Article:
Submission on Soundings document and Option 4 document for future of Recreational Fishing.
1 Maui St
Fax 03 319 6797
19 Dec 2000
All parties make the point that recreational fishing is part of the wider context of fisheries management, and the wider context of rights.
Much focus is put upon Maori, and commercial rights, but little attention is paid to non extractive users, and their rights. Living in Kaikoura, where most of the town employment comes from non-extractive uses, and many would like to do much more (if we ever get our marine reserve), I would like to take a wider view.
The sea has many human uses: viewing, fishing, transport, swimming, minerals, oxygen production, path for cables and pipelines, ultimate dumping ground for all water soluble wastes, etc. Taking this wider view is the job of the wider oceans policy, but attempting a major review of recreational fisheries management in the absence of those wider considerations is doomed to failure.
Option4 is, understandably, highly critical of the Quota Management System. I believe the Quota Management System is a very powerful and successful management tool, but is not in itself any sort of panacea for fisheries woes. The most powerful tool is informed and committed individuals, be they commercial, traditional, recreational, conservationist, administrator, scientist or tourist. Enabling information exchange and genuine communication between these groups is my prime objective.
Giving them the tools, in terms of well-defined and tradable rights, to enable them to resolve conflicts between themselves is a secondary objective.
The QMS (Quota Management System)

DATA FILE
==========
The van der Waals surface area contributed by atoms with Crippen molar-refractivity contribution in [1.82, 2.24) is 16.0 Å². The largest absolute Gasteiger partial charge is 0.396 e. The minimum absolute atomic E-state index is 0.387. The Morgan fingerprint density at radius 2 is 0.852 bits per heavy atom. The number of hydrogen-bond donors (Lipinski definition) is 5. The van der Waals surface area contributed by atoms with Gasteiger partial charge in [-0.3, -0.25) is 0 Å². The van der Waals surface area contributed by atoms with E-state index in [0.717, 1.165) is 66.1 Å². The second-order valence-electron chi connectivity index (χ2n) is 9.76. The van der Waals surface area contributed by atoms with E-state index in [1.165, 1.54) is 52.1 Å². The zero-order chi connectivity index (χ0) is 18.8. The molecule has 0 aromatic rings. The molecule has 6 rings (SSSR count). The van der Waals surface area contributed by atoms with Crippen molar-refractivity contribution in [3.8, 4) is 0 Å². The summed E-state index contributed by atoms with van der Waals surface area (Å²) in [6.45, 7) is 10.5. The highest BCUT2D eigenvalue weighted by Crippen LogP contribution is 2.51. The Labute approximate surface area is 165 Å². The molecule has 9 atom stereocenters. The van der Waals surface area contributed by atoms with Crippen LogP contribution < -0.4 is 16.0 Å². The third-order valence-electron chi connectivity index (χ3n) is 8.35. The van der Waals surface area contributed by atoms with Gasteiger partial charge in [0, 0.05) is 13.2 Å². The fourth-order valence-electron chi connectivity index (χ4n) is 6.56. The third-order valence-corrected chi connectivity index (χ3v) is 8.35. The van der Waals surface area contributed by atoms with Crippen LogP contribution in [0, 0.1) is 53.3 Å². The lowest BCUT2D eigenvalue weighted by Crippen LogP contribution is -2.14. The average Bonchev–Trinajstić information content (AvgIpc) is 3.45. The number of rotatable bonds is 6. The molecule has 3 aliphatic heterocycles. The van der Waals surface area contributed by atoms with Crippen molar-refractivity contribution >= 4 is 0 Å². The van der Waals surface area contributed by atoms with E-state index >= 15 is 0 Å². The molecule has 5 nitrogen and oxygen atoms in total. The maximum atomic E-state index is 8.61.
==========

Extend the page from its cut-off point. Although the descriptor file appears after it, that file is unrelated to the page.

There are major areas of conflict.
The QMS was originally intended only for deepwater fisheries. The inclusion of inshore fisheries was something of a last minute exercise.
The size of the Quota Management Areas is well suited to large offshore fishing vessels, and to offshore deepwater fish stocks, but is not well suited to management of harbour, reef and estuarine fisheries, or to resolution of inter-sector disputes. Attempts to include smaller areas at the start were strongly resisted by the larger corporations (for very good reasons).
The original QMS was based on fixed tonnages, with the crown entering the market when Total Allowable Commercial Catches (TACCs) were adjusted – either to sell or buy quota. This mechanism neatly resolved the inter-sector allocation problem, as the crown had to buy out commercial fishers as recreation fishing increased.
Unfortunately the crown oversold quota for key deepwater stocks – Orange Roughy and Hoki, and treasury demanded another system of adjustment, where the crown did not bear such a high risk. Hence the change to proportional quotas, via supplementary order paper to the third reading of a finance bill. This fundamental change to the property right was made without any consultation with the majority of right holders.
We now have no effective mechanism to resolve inter-sector disputes in the current system.
Where to from here?
I agree with Option4, that we do not need the administrative costs of individual quotas, or registration of recreational fishers, it is simply not cost effective.